Among the photographs are Raepple’s images of the “Three Servicemen” statue at the Vietnam Veterans Memorial in Washington, D.C. (below), the U.S. Marine Corps War Memorial (aka the Iwo Jima Memorial) in Arlington, Virginia, the Tomb of the Unknown Soldier at Arlington National Cemetery, and the Vietnam Women’s Memorial in D.C.

Facing the page with a photograph of the “Follow Me” statue at the National Infantry Museum and Soldier Center at Fort Benning is the famed World War I poet Siegfried Sassoon’s “Suicide in the Trenches,” with its blistering final stanza:

You smug-faced crowds with kindling eye

Who cheer when soldier lads march by,

Sneak home and pray you’ll never know

The hell where youth and laughter go.

A second poem by Michael O’Donnell, written a few months before he was killed in action in Vietnam, includes the following lines:

And in that time

When men decide and feel safe

To call the war insane,

Take one moment to embrace

Those gentle heroes

You left behind …

This book encourages—indeed, insists—on such remembrances. Remember would make a great gift. I hope this book gets picked up by libraries, and believe it would also fit well in waiting-room areas of offices dedicated to helping veterans and their families.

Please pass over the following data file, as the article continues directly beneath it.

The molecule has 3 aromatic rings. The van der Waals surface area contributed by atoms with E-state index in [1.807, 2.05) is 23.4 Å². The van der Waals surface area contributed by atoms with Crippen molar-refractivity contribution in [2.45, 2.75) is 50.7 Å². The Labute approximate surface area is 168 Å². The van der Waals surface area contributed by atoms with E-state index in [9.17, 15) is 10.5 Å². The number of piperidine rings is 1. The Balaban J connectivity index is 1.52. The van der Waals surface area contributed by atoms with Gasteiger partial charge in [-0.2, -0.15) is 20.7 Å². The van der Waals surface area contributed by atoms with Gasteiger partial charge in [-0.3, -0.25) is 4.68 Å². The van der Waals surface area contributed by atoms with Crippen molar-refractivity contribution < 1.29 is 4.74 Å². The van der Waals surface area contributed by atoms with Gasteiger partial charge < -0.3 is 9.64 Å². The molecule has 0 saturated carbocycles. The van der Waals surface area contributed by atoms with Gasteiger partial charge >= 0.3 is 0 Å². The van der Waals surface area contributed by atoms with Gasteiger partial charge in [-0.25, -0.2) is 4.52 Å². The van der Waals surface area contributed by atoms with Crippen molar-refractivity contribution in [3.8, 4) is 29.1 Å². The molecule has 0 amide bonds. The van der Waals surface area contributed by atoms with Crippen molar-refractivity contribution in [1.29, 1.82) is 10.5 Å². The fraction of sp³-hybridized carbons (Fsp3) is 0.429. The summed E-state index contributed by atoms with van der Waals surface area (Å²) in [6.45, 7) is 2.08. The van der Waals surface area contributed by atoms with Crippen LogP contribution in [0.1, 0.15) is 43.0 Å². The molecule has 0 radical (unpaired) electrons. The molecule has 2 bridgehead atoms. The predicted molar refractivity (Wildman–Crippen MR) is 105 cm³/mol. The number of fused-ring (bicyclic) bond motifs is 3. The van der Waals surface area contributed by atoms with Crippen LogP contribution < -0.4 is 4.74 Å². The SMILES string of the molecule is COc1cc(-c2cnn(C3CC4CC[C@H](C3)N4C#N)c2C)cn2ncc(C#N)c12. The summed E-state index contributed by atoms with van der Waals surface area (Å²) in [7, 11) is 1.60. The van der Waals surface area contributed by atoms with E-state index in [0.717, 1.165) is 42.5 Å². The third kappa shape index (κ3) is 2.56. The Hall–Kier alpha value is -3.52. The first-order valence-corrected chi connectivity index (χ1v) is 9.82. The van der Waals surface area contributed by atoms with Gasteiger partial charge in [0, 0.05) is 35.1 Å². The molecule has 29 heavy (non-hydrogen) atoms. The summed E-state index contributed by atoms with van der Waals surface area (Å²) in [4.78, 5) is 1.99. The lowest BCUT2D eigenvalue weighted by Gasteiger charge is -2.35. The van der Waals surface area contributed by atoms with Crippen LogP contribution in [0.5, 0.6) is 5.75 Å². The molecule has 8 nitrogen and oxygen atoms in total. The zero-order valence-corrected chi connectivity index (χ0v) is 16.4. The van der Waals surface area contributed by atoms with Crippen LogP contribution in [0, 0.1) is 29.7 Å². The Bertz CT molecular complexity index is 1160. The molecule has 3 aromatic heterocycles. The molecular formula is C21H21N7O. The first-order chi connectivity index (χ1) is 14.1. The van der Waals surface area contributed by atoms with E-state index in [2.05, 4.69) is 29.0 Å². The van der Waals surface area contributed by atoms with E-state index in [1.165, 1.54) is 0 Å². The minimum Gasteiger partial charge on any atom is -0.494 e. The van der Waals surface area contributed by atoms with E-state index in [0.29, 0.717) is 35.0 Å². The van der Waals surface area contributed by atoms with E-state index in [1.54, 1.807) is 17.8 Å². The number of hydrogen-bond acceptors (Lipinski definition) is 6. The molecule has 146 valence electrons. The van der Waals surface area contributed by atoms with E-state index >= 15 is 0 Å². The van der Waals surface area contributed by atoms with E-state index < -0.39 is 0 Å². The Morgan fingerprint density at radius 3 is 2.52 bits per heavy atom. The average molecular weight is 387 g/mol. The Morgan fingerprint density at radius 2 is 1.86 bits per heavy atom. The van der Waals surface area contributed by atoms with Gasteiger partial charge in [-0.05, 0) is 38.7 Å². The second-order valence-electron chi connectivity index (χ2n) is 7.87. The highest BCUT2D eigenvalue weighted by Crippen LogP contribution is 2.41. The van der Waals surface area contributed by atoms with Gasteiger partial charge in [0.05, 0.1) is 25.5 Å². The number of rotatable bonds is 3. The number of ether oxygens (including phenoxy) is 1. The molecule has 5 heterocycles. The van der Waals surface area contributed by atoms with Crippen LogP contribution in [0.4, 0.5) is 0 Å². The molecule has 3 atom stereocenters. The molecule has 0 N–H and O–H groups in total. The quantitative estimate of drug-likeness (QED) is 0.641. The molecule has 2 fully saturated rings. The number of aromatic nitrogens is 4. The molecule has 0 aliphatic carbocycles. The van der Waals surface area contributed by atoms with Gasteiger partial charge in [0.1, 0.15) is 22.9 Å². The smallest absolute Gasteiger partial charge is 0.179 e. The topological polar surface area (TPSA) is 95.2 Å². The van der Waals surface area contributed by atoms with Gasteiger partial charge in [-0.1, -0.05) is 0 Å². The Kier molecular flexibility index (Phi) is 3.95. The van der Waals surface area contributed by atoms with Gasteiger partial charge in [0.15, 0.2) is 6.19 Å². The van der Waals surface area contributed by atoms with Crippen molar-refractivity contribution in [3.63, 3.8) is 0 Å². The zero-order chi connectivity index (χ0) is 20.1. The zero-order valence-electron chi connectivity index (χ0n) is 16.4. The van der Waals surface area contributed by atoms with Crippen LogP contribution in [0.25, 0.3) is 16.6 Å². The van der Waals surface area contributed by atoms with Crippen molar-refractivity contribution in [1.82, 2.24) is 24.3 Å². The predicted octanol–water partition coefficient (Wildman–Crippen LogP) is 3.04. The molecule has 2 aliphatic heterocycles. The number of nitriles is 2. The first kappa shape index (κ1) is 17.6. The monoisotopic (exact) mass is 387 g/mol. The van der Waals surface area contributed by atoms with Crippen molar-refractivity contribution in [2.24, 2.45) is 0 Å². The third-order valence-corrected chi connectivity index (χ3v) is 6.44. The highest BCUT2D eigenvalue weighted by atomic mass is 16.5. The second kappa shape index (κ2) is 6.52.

The book’s website is remember-vets.com

–Bill McCloud

Truth Is in the House by Michael J. Coffino

Michael Coffino’s new book, Truth Is in the House: A Novel Inspired by Actual Events (Koehler Books, 364 pp. $29.95, hardcover; $19.95, paper; $7.49, Kindle), considers the important effects that geography and environment have on the development of an individual’s personality. In this case, he focuses on the Highbridge neighborhood of the Bronx in New York City in the 1960s and the jungles of Vietnam during the war. Coffino grew up in the Bronx, and served in the U.S. Army in 1968-70.

The two main characters are Jimmy O’Farrell and Jaylen Jackson. O’Farrell is an only child. His  parents emigrated to the U.S. in 1957 from Ireland and they live in New York City. Jackson is an African American living with his brother and parents in segregated Dublin, Mississippi, where his family, Coffino writes, has to “navigate the mine-laden fields of Jim Crow terrain.”